Define and create the render pipeline

Now we've got our data into a buffer, the next part of the setup is to actually create our pipeline, ready to be used for rendering.

First of all, we create an object that describes the required layout of our vertex data. This perfectly describes what we saw earlier on in our vertices array and vertex shader stage — each vertex has position and color data. Both are formatted in float32x4 format (which maps to the WGSL vec4<f32> type), and the color data starts at an offset of 16 bytes into each vertex. arrayStride specifies the stride, meaning the number of bytes making up each vertex, and stepMode specifies that the data should be fetched per-vertex.

const vertexBuffers = [
    attributes: [
        shaderLocation: 0, // position
        offset: 0,
        format: "float32x4",
        shaderLocation: 1, // color
        offset: 16,
        format: "float32x4",
    arrayStride: 32,
    stepMode: "vertex",

Next, we create a descriptor object that specifies the configuration of our render pipeline stages. For both the shader stages, we specify the GPUShaderModule that the relevant code can be found in (shaderModule), and the name of the function that acts as the entry point for each stage.

In addition, in the case of the vertex shader stage we provide our vertexBuffers object to provide the expected state of our vertex data. And in the case of our fragment shader stage, we provide an array of color target states that indicate the specified rendering format (this matches the format specified in our canvas context config earlier).

We also specify a primitive state, which in this case just states the type of primitive we will be drawing, and a layout of auto. The layout property defines the layout (structure, purpose, and type) of all the GPU resources (buffers, textures, etc.) used during the execution of the pipeline. In more complex apps, this would take the form of a GPUPipelineLayout object, created using GPUDevice.createPipelineLayout() (you can see an example in our Basic compute pipeline), which allows the GPU to figure out how to run the pipeline most efficiently ahead of time. Here however we are specifying the auto value, which will cause the pipeline to generate an implicit bind group layout based on any bindings defined in the shader code.

const pipelineDescriptor = {
  vertex: {
    module: shaderModule,
    entryPoint: "vertex_main",
    buffers: vertexBuffers,
  fragment: {
    module: shaderModule,
    entryPoint: "fragment_main",
    targets: [
        format: navigator.gpu.getPreferredCanvasFormat(),
  primitive: {
    topology: "triangle-list",
  layout: "auto",

Finally, we can create a GPURenderPipeline based on our pipelineDescriptor object, by passing it in as a parameter to a GPUDevice.createRenderPipeline() method call.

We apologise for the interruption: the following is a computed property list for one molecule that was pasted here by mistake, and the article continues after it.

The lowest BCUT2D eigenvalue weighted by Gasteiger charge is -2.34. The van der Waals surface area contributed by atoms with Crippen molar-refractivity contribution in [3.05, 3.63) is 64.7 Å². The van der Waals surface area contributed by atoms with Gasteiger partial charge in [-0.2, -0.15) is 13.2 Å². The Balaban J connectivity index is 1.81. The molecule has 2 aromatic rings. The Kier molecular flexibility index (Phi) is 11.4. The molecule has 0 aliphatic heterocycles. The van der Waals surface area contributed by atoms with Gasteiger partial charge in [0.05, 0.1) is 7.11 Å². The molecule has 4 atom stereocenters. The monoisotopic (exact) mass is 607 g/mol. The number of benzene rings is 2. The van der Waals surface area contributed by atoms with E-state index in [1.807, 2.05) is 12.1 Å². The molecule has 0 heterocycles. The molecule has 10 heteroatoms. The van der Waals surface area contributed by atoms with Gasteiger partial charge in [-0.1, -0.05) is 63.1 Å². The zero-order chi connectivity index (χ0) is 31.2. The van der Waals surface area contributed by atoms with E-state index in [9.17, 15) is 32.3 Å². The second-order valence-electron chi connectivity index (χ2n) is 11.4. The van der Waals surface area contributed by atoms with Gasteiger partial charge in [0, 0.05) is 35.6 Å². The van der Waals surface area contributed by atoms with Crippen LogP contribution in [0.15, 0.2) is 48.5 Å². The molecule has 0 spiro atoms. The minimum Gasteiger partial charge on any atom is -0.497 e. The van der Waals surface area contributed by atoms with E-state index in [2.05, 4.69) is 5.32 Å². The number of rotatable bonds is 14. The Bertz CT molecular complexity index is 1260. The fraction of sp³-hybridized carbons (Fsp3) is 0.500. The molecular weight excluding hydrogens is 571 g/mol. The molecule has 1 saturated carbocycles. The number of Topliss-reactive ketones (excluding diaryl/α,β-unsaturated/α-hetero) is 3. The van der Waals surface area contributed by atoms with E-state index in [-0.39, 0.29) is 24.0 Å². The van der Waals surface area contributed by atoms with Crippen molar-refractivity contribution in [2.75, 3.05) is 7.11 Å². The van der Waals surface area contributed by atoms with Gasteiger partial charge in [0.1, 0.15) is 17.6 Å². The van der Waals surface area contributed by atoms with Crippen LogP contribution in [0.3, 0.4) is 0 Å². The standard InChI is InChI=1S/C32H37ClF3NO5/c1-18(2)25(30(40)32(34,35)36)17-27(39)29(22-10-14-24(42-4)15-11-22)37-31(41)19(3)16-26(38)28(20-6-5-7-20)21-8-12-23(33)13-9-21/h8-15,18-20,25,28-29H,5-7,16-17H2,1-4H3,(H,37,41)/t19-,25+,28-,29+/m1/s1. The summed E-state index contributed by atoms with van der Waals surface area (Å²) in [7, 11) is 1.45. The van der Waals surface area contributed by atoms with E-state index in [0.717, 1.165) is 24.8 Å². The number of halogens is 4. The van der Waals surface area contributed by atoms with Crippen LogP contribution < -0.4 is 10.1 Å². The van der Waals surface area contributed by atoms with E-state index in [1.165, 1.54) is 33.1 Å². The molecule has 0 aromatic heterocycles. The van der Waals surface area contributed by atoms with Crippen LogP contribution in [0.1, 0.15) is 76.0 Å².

const renderPipeline = device.createRenderPipeline(pipelineDescriptor);

Running a rendering pass

Now that all the setup is done, we can actually run a rendering pass and draw something onto our <canvas>. To encode any commands to be later issued to the GPU, you need to create a GPUCommandEncoder instance, which is done using a GPUDevice.createCommandEncoder() call.

const commandEncoder = device.createCommandEncoder();

Next up we start the rendering pass running by creating a GPURenderPassEncoder instance with a GPUCommandEncoder.beginRenderPass() call. This method takes a descriptor object as a parameter, the only mandatory property of which is a colorAttachments array. In this case, we specify:

  1. A texture view to render into; we create a new view from the <canvas> via context.getCurrentTexture().createView().
  2. That the view should be "cleared" to a specified color once loaded and before any drawing takes place. This is what causes the blue background behind the triangle.
  3. That the value of the current rendering pass should be stored for this color attachment.
const clearColor = { r: 0.0, g: 0.5, b: 1.0, a: 1.0 };

const renderPassDescriptor = {
  colorAttachments: [
      clearValue: clearColor,
      loadOp: "clear",
      storeOp: "store",
      view: context.getCurrentTexture().createView(),

const passEncoder = commandEncoder.beginRenderPass(renderPassDescriptor);

Now we can invoke methods of the rendering pass encoder to draw our triangle:

  1. GPURenderPassEncoder.setPipeline() is called with our renderPipeline object as a parameter to specify the pipeline to use for the rendering pass.
  2. GPURenderPassEncoder.setVertexBuffer() is called with our vertexBuffer object as a parameter to act as the data source to pass to the pipeline to render. The first parameter is the slot to set the vertex buffer for, and is a reference to the index of the element in the vertexBuffers array which describes this buffer's layout.